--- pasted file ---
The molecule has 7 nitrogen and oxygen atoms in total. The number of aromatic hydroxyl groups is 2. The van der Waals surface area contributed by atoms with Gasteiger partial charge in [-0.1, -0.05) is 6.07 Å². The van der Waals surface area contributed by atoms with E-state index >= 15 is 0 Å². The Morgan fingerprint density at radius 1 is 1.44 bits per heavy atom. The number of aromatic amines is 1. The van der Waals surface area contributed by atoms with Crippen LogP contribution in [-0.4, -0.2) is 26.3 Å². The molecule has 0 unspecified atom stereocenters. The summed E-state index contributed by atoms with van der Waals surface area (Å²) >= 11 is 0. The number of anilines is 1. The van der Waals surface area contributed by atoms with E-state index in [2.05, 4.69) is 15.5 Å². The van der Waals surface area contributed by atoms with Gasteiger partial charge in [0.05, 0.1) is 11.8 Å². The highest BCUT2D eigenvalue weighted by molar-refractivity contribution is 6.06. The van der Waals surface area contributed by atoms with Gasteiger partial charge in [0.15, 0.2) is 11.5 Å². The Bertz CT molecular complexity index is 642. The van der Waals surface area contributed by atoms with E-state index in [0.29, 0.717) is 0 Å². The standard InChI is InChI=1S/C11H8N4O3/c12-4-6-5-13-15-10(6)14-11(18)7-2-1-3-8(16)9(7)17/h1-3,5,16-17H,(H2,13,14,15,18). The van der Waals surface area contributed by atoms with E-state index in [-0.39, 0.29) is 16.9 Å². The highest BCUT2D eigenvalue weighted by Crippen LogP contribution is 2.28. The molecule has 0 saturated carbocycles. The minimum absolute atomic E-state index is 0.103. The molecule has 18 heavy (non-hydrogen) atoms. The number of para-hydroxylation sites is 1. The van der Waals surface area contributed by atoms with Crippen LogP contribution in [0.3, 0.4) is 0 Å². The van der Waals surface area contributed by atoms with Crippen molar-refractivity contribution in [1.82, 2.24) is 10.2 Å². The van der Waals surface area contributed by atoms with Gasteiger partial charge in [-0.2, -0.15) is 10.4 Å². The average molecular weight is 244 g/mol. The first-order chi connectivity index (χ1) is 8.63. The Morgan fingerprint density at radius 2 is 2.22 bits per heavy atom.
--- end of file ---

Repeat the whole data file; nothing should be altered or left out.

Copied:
The molecule has 7 nitrogen and oxygen atoms in total. The number of aromatic hydroxyl groups is 2. The van der Waals surface area contributed by atoms with Gasteiger partial charge in [-0.1, -0.05) is 6.07 Å². The van der Waals surface area contributed by atoms with E-state index >= 15 is 0 Å². The Morgan fingerprint density at radius 1 is 1.44 bits per heavy atom. The number of aromatic amines is 1. The van der Waals surface area contributed by atoms with Crippen LogP contribution in [-0.4, -0.2) is 26.3 Å². The molecule has 0 unspecified atom stereocenters. The summed E-state index contributed by atoms with van der Waals surface area (Å²) >= 11 is 0. The number of anilines is 1. The van der Waals surface area contributed by atoms with E-state index in [2.05, 4.69) is 15.5 Å². The van der Waals surface area contributed by atoms with Gasteiger partial charge in [0.05, 0.1) is 11.8 Å². The highest BCUT2D eigenvalue weighted by molar-refractivity contribution is 6.06. The van der Waals surface area contributed by atoms with Gasteiger partial charge in [0.15, 0.2) is 11.5 Å². The Bertz CT molecular complexity index is 642. The van der Waals surface area contributed by atoms with E-state index in [0.29, 0.717) is 0 Å². The standard InChI is InChI=1S/C11H8N4O3/c12-4-6-5-13-15-10(6)14-11(18)7-2-1-3-8(16)9(7)17/h1-3,5,16-17H,(H2,13,14,15,18). The van der Waals surface area contributed by atoms with E-state index in [-0.39, 0.29) is 16.9 Å². The highest BCUT2D eigenvalue weighted by Crippen LogP contribution is 2.28. The molecule has 0 saturated carbocycles. The minimum absolute atomic E-state index is 0.103. The molecule has 18 heavy (non-hydrogen) atoms. The number of para-hydroxylation sites is 1. The van der Waals surface area contributed by atoms with Crippen LogP contribution in [0.3, 0.4) is 0 Å². The van der Waals surface area contributed by atoms with Crippen molar-refractivity contribution in [1.82, 2.24) is 10.2 Å². The van der Waals surface area contributed by atoms with Gasteiger partial charge in [-0.2, -0.15) is 10.4 Å². The average molecular weight is 244 g/mol. The first-order chi connectivity index (χ1) is 8.63. The Morgan fingerprint density at radius 2 is 2.22 bits per heavy atom.